During her medical career Dr. Inglis never
lost sight of one aim, equal opportunity for the woman with the man in
all branches of education and practical training and responsibility. She
recognized that young women doctors in Edinburgh suffered under a
serious disadvantage in being ineligible for the post of resident
medical officer in the Royal Infirmary and the chief maternity hospital.
"But," writes a friend, "it was characteristic of her and her inherent
inability to visualize obstacles except as incentive to greater effort
that she set herself to remedy this disadvantage instead of accepting it
as an insurmountable difficulty. Women
doctors must found a maternity hospital of their own. That
was her first decision. A committee was formed, and the public responded
generously to an appeal for funds." Through the kindness of Dr. Hugh
Barbour, a house in George Square was put at the committee's disposal.
But Dr. Inglis felt that it must be near the homes of the poor women who
needed its shelter, and after four years a site was chosen in the
historic High Street. Three stories in a huge "tenement," reached by a
narrow winding stair, were adapted, and The Hospice opened its doors.
It was opened in 1901 as a hospital for women, with a dispensary and
out-patient department, admitting cases of accident and general illness
as well as maternity patients. After nine years, it was decided to draft
the general cases from the district to the Edinburgh Hospital for Women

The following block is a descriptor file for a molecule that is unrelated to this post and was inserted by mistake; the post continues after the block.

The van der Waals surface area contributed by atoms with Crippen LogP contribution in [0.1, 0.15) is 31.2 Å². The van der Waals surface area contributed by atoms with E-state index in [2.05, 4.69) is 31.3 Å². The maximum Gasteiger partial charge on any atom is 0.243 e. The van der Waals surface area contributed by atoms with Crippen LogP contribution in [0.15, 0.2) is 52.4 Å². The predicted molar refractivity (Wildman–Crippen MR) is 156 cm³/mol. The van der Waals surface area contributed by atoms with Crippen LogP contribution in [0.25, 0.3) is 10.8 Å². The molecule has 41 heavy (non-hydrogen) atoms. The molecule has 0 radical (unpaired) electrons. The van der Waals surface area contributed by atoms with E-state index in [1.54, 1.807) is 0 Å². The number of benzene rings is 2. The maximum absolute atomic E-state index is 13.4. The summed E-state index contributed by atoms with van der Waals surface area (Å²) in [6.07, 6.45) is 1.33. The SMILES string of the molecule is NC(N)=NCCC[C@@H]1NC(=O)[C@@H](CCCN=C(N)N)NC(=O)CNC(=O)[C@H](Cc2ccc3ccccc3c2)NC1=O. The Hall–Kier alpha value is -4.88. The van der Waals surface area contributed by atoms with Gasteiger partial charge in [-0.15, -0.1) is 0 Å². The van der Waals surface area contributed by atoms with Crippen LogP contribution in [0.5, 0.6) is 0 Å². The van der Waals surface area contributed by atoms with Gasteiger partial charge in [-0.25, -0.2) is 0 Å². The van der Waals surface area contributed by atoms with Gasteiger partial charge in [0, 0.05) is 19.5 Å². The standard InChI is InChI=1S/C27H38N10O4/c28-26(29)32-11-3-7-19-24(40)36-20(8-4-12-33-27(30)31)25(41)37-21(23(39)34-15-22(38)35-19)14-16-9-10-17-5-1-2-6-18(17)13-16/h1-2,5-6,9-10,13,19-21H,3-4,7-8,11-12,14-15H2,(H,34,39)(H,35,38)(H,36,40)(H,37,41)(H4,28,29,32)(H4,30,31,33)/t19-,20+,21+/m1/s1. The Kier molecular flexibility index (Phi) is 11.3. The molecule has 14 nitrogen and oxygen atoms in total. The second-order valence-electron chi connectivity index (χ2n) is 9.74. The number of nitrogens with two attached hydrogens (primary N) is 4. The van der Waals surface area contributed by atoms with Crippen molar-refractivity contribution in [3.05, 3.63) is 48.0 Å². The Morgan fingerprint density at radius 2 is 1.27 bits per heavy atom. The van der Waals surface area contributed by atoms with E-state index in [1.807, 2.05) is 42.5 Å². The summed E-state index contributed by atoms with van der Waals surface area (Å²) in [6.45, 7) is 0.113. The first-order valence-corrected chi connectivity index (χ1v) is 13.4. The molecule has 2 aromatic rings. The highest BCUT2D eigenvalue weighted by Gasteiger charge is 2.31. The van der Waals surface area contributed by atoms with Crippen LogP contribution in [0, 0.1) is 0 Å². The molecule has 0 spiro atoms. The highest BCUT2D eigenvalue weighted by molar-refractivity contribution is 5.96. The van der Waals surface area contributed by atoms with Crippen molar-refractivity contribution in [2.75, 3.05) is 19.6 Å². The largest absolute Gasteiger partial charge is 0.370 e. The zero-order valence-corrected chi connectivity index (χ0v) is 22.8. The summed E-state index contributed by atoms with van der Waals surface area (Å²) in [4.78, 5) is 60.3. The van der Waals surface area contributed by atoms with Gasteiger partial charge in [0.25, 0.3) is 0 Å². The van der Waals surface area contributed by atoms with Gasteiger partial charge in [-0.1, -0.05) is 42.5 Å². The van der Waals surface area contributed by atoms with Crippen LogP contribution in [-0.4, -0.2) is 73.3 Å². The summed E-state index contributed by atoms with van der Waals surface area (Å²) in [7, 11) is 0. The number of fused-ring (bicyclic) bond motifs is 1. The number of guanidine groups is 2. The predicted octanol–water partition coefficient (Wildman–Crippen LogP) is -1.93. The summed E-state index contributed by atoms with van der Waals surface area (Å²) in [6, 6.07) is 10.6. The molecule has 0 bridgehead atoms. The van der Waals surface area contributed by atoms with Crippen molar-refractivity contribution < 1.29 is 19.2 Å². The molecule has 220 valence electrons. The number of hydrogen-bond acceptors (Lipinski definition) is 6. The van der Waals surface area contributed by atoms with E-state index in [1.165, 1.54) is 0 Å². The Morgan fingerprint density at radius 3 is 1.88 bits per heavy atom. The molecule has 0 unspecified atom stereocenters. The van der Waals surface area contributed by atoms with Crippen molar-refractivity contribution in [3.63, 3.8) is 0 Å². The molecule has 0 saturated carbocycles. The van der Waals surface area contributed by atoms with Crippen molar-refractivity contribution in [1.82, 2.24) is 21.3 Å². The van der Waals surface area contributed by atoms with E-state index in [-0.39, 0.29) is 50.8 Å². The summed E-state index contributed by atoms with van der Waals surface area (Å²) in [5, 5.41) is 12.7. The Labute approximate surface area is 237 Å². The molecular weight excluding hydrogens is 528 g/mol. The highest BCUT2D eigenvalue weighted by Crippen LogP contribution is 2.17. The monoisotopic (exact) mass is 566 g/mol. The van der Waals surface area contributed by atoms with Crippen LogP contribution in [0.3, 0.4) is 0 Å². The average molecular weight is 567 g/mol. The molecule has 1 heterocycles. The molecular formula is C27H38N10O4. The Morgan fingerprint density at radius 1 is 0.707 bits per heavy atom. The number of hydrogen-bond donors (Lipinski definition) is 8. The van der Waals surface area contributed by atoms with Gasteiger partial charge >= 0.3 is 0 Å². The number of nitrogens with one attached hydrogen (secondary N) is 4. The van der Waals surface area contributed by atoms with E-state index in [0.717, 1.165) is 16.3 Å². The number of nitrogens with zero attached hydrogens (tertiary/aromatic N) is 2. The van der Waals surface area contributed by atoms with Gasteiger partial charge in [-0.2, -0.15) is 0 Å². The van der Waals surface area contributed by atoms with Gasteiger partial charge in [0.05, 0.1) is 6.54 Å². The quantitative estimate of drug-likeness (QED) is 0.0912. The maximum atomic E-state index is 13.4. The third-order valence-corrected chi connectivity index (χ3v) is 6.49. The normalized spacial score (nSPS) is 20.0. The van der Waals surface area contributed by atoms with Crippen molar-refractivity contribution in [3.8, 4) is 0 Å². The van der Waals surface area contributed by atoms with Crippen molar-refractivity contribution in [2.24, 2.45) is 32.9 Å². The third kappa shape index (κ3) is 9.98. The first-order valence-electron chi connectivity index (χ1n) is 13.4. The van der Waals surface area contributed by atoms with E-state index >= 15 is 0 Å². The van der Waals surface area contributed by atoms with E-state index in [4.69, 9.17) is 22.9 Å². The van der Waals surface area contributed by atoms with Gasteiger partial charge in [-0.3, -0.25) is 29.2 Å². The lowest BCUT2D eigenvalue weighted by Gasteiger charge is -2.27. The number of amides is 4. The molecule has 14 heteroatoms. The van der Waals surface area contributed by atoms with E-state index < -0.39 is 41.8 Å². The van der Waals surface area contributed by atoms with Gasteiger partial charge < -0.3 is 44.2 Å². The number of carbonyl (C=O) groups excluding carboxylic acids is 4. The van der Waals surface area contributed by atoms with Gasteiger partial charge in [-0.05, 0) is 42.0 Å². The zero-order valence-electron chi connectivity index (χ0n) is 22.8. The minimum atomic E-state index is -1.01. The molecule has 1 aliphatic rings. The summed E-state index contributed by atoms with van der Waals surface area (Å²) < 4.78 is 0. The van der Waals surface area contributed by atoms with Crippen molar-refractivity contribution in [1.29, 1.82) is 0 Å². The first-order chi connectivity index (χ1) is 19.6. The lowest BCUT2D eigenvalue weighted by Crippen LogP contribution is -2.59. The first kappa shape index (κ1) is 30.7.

and Children, and The Hospice devoted all its beds to maternity cases.
THE HOSPICE, HIGH STREET, EDINBURGH
Photo by D. Scott
As soon as the admission book showed a steady intake of
patients, Dr. Inglis applied for and secured recognition
as a lecturer for the Central Midwifery Board, in order to be in a
position to admit resident pupils (nurses and students) to The Hospice
for practical instruction in midwifery. She at the same time applied to
the University of Edinburgh for recognition as an extramural lecturer on
gynæcology. Recognition was granted, and for some years she lectured,
using The Hospice or the Edinburgh Hospital for Women and Children at
Bruntsfield Place for her practical instruction.
A woman doctor writes: "In thus starting a maternity hospital in the
heart of this poor district she showed the understanding born of her
long experience in the High Street and her great sympathy for all women
in their hour of need. Single-handed she developed a maternity indoor
and district service, training her nurses herself in anticipation of the
extension of the Midwives Act to Scotland. Never too tired to turn out
at night as well as by day, cheerfully taking on the necessary
lecturing, she always worked to lay such a foundation that a properly
equipped maternity hospital would be the natural outcome."
Though hampered by lack of money and suitable assistance, she was never
daunted, and in a characteristic way insisted that all necessary medical
requirements should be met, whatever the expense. She worked at The
Hospice with devotion. Though cherishing always her aim of an
institution which, while serving the poor, should provide a training for
women doctors, she threw herself heart and soul into the work because
she loved it for its own sake, and she loved her poor patients.
In 1913 Dr. Inglis went to America, and her letters were full of her
plans for further development on her return. At Muskegon, Michigan, she
found a small memorial hospital, of which she wrote enthusiastically as